Photo-Quality? What’s that? — Listen to me very carefully. I only want the best for you. Only take photos and videos by holding your phone horizontally (the exception is Facebook Live, which we’ll get to in a minute). Always try a couple of different flash settings, and make sure you are aware of where the light isn’t. Try it both ways, with the light in front of and behind you. None of us are photography experts, unless your business is a photography studio, so sometimes trial and error is the best way to go about it. Make SURE there’s a blank / beautiful / or easy to edit background behind the subject of your photo. And above all, make sure you edit and polish the photos before you post them. I’m guilty of this sometimes myself — I grab quick photos with one hand while I’m running around trying to make sure I pictured this or that, or while customers are arriving, or whatever, but the bottom line is a garbage picture is better left out than posted. It will do more harm than good when it comes to your business, because a picture is generally what’s going to sell your product.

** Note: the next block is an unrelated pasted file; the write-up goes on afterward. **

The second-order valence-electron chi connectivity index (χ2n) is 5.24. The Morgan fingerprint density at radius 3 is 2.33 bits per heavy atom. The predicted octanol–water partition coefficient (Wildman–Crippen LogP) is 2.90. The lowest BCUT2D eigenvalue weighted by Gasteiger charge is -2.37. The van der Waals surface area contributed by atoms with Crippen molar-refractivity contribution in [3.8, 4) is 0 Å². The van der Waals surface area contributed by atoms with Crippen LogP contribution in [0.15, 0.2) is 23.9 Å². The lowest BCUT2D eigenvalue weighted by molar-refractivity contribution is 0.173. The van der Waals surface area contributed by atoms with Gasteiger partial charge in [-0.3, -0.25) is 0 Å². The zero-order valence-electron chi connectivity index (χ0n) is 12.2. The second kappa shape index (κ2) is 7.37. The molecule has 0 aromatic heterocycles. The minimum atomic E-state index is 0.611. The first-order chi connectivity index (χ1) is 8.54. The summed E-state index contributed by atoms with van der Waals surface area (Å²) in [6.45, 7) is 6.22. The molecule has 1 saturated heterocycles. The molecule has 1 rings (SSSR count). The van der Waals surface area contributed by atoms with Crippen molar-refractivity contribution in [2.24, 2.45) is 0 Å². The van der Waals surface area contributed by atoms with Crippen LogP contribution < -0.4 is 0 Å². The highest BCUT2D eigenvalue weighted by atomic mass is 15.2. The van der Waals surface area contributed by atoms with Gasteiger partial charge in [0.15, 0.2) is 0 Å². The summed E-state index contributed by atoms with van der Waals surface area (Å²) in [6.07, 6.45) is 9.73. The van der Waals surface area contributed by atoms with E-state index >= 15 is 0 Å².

Facebook Live Videos are poor quality — Make sure you only share information about yourself if viewers have asked for it. Most of them are there to shop or receive important information, and could care less about your husband, your kid or your cat. Be mindful of your audience. Don’t take 60 minutes to show followers your makeup tutorial when you could cut the video and steps and make a clear video in 5 minutes. Make sure there’s quality lighting and not any background noise. If possible, get someone to hold it for you (so you don’t have to use the selfie feature), or buy a photo tripod. Add your logo and contact information to the top of your Facebook Live video. It’s permissible to wait a few minutes before getting started to let everyone join your video, but after that you should keep the chatter to a minimum. Think about what you’re selling — if you are selling makeup, make sure your makeup is well done. If you’re selling an energy product, think twice about taking your video while lying down on the couch. If you’re trying to market Pepsi, don’t be drinking Coke. And above all, have everything ready to go so you never have to wander off camera.